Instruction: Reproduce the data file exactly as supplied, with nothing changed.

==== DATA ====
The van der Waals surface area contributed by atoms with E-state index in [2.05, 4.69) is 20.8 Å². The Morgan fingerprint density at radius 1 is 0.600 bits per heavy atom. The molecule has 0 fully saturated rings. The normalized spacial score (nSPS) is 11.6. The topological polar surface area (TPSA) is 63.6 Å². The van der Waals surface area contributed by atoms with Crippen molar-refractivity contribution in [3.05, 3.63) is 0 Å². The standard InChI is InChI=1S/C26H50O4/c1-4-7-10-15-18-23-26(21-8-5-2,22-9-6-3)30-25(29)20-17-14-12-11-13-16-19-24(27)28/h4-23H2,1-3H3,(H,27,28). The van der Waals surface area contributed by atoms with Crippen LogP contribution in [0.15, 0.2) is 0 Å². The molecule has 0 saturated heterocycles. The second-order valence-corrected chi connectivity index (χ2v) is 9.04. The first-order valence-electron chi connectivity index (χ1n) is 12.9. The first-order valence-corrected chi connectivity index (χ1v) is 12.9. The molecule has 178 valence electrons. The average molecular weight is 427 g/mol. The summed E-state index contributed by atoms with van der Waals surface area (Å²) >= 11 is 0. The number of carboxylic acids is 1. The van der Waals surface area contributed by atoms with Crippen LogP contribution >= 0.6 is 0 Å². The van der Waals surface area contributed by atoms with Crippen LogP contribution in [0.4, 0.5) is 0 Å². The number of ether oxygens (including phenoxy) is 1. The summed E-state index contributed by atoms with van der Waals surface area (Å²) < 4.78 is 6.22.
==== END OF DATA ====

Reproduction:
The van der Waals surface area contributed by atoms with E-state index in [2.05, 4.69) is 20.8 Å². The Morgan fingerprint density at radius 1 is 0.600 bits per heavy atom. The molecule has 0 fully saturated rings. The normalized spacial score (nSPS) is 11.6. The topological polar surface area (TPSA) is 63.6 Å². The van der Waals surface area contributed by atoms with Crippen molar-refractivity contribution in [3.05, 3.63) is 0 Å². The standard InChI is InChI=1S/C26H50O4/c1-4-7-10-15-18-23-26(21-8-5-2,22-9-6-3)30-25(29)20-17-14-12-11-13-16-19-24(27)28/h4-23H2,1-3H3,(H,27,28). The van der Waals surface area contributed by atoms with Crippen LogP contribution in [0.15, 0.2) is 0 Å². The molecule has 0 saturated heterocycles. The second-order valence-corrected chi connectivity index (χ2v) is 9.04. The first-order valence-electron chi connectivity index (χ1n) is 12.9. The first-order valence-corrected chi connectivity index (χ1v) is 12.9. The molecule has 178 valence electrons. The average molecular weight is 427 g/mol. The summed E-state index contributed by atoms with van der Waals surface area (Å²) >= 11 is 0. The number of carboxylic acids is 1. The van der Waals surface area contributed by atoms with Crippen LogP contribution >= 0.6 is 0 Å². The van der Waals surface area contributed by atoms with Crippen LogP contribution in [0.4, 0.5) is 0 Å². The number of ether oxygens (including phenoxy) is 1. The summed E-state index contributed by atoms with van der Waals surface area (Å²) < 4.78 is 6.22.